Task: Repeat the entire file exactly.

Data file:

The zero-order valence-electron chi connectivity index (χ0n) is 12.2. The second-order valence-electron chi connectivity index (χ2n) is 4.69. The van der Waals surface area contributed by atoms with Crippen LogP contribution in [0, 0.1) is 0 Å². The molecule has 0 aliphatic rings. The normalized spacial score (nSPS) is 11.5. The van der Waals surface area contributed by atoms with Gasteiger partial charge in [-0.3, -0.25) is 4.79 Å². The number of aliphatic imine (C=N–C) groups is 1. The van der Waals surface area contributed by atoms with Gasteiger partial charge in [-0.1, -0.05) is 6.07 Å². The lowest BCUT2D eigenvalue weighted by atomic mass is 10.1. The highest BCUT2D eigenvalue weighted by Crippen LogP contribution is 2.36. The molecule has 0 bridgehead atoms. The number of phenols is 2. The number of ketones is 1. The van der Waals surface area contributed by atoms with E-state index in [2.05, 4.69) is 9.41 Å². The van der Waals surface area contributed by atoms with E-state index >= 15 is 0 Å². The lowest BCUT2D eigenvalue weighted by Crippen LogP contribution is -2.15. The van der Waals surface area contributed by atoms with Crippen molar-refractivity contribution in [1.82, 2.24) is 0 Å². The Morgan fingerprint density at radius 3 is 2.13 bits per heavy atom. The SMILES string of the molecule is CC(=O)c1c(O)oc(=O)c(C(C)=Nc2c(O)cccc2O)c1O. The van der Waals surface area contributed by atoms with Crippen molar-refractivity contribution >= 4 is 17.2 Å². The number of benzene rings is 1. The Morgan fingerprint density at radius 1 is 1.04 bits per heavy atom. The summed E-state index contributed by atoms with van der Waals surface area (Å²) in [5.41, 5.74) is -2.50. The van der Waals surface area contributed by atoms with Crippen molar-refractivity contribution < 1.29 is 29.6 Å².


The zero-order valence-electron chi connectivity index (χ0n) is 12.2. The second-order valence-electron chi connectivity index (χ2n) is 4.69. The van der Waals surface area contributed by atoms with Crippen LogP contribution in [0, 0.1) is 0 Å². The molecule has 0 aliphatic rings. The normalized spacial score (nSPS) is 11.5. The van der Waals surface area contributed by atoms with Gasteiger partial charge in [-0.3, -0.25) is 4.79 Å². The number of aliphatic imine (C=N–C) groups is 1. The van der Waals surface area contributed by atoms with Gasteiger partial charge in [-0.1, -0.05) is 6.07 Å². The lowest BCUT2D eigenvalue weighted by atomic mass is 10.1. The highest BCUT2D eigenvalue weighted by Crippen LogP contribution is 2.36. The molecule has 0 bridgehead atoms. The number of phenols is 2. The number of ketones is 1. The van der Waals surface area contributed by atoms with E-state index in [2.05, 4.69) is 9.41 Å². The van der Waals surface area contributed by atoms with E-state index >= 15 is 0 Å². The lowest BCUT2D eigenvalue weighted by Crippen LogP contribution is -2.15. The van der Waals surface area contributed by atoms with Crippen molar-refractivity contribution in [1.82, 2.24) is 0 Å². The Morgan fingerprint density at radius 3 is 2.13 bits per heavy atom. The SMILES string of the molecule is CC(=O)c1c(O)oc(=O)c(C(C)=Nc2c(O)cccc2O)c1O. The van der Waals surface area contributed by atoms with Crippen molar-refractivity contribution >= 4 is 17.2 Å². The number of benzene rings is 1. The Morgan fingerprint density at radius 1 is 1.04 bits per heavy atom. The summed E-state index contributed by atoms with van der Waals surface area (Å²) in [5.41, 5.74) is -2.50. The van der Waals surface area contributed by atoms with Crippen molar-refractivity contribution < 1.29 is 29.6 Å².